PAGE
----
Object of the Day

Discover a different object from the Museum’s collection every day of the week!

Museum curators, conservators, and educators, as well as design enthusiasts like our teen Design Scholars, docents, and Master’s students, are sharing their favorite objects from Cooper-Hewitt’s incredible collection.

Many of these objects will be featured in the expanded collection galleries when Cooper-Hewitt reopens in 2014. Until then, “Object of the Day” is your uniquely-curated corner of the Museum!

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Tools for Easier Living

Posted by Rebecca Gross, on Friday September 13, 2013

For craftsman and industrial designer Russel Wright (1904-1976), flatware was not just a tool for the tabletop. It was a tool for easier living. From the late 1920s through to the 1960s, Wright introduced Americans to modern, practical, and easy-to-care-for homewares and furnishings suited to a more informal and sociable way of life.

Russel Wright, flatware, design, modern design, table ware, drawing, stamps, Highlight/Pinch


Posted by Ellen Lupton, on Thursday September 12, 2013

When do graphic design and textile design merge and overlap? The great mid-century designer Alexander Girard is best known for his work as founding director of the Herman Miller Textile Division, a post he held from 1952 through 1973. There, working alongside such design legends as George Nelson and Charles and Ray Eames, he created a vast range of textiles that complemented and completed the era’s groundbreaking furnishings. Although nubby textures and neutral stripes abound in Girard’s textile oeuvre, his most memorable designs are distinctly graphic in character.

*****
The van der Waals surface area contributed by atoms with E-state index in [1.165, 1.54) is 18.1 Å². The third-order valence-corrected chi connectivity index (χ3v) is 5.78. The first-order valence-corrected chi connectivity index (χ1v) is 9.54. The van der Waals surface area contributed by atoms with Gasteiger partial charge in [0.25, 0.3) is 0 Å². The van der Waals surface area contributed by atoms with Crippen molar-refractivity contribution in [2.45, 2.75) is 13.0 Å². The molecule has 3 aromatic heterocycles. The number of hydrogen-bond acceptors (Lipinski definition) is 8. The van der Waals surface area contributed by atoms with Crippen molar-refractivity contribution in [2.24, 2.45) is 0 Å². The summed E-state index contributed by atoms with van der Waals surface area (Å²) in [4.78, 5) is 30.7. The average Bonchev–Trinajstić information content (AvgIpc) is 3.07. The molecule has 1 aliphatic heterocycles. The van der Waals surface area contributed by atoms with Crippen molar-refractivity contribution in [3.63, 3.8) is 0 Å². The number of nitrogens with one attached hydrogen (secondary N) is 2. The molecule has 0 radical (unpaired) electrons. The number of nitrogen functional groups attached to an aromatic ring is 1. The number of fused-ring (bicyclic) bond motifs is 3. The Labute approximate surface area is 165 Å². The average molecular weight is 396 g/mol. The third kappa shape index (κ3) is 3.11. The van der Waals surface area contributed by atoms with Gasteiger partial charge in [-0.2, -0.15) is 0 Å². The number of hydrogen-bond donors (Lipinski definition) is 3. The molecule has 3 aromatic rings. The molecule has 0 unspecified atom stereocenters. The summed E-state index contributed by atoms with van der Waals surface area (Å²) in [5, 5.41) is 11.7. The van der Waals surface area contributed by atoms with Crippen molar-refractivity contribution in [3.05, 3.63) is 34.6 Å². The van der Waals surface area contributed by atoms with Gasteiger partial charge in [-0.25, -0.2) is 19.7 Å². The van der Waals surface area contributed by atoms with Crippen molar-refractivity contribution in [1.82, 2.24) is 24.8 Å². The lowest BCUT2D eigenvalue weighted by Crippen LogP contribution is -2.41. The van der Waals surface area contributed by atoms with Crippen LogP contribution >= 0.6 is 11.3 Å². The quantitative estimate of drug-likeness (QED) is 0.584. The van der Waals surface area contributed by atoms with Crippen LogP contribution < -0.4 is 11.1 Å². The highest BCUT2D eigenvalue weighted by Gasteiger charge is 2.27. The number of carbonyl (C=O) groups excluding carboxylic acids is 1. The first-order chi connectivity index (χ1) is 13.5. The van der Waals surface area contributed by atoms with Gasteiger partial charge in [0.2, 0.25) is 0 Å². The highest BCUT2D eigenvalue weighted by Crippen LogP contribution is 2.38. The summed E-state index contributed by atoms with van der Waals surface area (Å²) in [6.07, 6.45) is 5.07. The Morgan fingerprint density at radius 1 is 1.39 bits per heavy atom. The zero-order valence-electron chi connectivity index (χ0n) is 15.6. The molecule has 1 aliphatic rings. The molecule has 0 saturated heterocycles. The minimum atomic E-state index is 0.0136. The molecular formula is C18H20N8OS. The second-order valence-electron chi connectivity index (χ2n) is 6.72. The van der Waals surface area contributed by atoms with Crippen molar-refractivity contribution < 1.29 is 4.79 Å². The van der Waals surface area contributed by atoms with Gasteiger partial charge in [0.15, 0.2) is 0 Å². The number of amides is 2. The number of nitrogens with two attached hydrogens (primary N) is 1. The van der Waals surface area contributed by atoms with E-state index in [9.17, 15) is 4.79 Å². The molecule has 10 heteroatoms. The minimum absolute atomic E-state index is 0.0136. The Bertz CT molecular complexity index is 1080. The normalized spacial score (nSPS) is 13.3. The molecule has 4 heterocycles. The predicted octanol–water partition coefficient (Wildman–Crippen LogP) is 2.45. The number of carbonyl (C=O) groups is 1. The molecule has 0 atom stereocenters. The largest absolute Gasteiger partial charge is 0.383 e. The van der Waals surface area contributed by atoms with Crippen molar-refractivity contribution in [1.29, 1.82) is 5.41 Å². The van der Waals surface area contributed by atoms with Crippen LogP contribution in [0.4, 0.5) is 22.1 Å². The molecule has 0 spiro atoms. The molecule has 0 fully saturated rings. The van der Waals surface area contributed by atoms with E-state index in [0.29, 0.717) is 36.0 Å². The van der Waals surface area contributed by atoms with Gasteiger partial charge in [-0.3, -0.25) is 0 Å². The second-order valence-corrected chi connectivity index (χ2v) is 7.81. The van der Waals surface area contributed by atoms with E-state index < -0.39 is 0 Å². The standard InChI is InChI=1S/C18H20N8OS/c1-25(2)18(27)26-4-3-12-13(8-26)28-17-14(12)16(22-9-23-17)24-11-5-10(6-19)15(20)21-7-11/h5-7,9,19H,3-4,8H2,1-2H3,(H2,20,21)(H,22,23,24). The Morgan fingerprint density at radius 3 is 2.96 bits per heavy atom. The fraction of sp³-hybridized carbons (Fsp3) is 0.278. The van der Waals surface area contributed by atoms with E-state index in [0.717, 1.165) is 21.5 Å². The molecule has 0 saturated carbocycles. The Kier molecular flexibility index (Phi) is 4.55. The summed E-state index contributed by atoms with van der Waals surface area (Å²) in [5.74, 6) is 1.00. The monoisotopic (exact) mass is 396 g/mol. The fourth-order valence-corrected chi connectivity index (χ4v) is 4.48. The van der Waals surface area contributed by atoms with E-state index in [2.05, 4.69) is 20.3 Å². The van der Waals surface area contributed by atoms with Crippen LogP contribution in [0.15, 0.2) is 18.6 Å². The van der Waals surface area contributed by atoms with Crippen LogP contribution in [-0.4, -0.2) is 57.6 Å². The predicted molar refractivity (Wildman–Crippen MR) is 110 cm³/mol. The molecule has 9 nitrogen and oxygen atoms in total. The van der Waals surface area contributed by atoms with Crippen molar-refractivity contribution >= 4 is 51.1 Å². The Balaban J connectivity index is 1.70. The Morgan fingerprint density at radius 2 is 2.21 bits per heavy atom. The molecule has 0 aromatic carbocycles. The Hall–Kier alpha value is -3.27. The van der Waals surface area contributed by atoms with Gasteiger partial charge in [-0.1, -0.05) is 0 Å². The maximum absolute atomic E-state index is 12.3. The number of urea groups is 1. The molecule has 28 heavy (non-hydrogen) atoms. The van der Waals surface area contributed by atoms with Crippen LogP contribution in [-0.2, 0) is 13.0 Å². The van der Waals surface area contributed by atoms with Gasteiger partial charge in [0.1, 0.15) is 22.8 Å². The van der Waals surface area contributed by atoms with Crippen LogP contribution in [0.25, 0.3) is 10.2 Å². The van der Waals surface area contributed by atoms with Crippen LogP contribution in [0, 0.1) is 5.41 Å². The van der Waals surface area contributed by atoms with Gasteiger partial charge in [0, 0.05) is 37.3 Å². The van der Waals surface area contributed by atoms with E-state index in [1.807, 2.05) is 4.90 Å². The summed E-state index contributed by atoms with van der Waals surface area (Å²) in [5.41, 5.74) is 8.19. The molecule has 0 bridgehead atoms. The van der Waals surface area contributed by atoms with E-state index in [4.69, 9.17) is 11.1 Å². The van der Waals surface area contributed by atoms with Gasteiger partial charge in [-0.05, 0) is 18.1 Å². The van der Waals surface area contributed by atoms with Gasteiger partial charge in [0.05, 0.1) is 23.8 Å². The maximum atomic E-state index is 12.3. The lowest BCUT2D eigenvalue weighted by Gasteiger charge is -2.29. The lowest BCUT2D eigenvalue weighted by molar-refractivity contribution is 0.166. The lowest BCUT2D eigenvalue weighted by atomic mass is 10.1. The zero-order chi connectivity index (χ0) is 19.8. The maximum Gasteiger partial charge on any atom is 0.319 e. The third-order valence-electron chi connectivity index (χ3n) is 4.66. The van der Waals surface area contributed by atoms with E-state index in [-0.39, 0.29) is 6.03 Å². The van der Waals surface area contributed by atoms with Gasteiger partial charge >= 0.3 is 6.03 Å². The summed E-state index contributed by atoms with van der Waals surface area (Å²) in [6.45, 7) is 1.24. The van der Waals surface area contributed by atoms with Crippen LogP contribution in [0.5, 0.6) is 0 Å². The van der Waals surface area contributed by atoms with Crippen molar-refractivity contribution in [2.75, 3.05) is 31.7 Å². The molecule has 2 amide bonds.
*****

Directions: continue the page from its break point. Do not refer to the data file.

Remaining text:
alphabet, graphic design, textile design, Alexander Hayden Girard, Herman Miller Inc.

A Heart in the Right Place

Posted by Tiffany Lambert, on Wednesday September 11, 2013

It is difficult to imagine that something as ubiquitous as the I Love New York logo was designed completely for free. But that is exactly what graphic designer Milton Glaser did in 1976 when he created his first simple sketch with red crayon on the back of an envelope for the New York Chamber of Commerce. The final logo, set in a rounded slab serif font aptly named American Typewriter, would ultimately become one of the most internationally recognizable icons.

Milton Glaser, poster, graphic design, New York, National Design Award, American Typewriter, logo

A Sewing Machine in Miniature

Posted by Cynthia Trope, on Tuesday September 10, 2013

The craft of sewing is over 20,000 years old. The first needles were made of bone, antler, or horn, used to stitch together animal hides with thread-like sinew. Over time, thread and woven textiles became prevalent and there were advances in sewing tools—the earliest iron needles date from the fourteenth century, and the eyed needle was invented in the fifteenth century—but one thing remained constant: all sewing was done by hand.

Sewing machine, miniature, filigree, silver

Clean and Beautiful: Sanitary Wallpapers

Posted by Gregory Herringshaw, on Monday September 09, 2013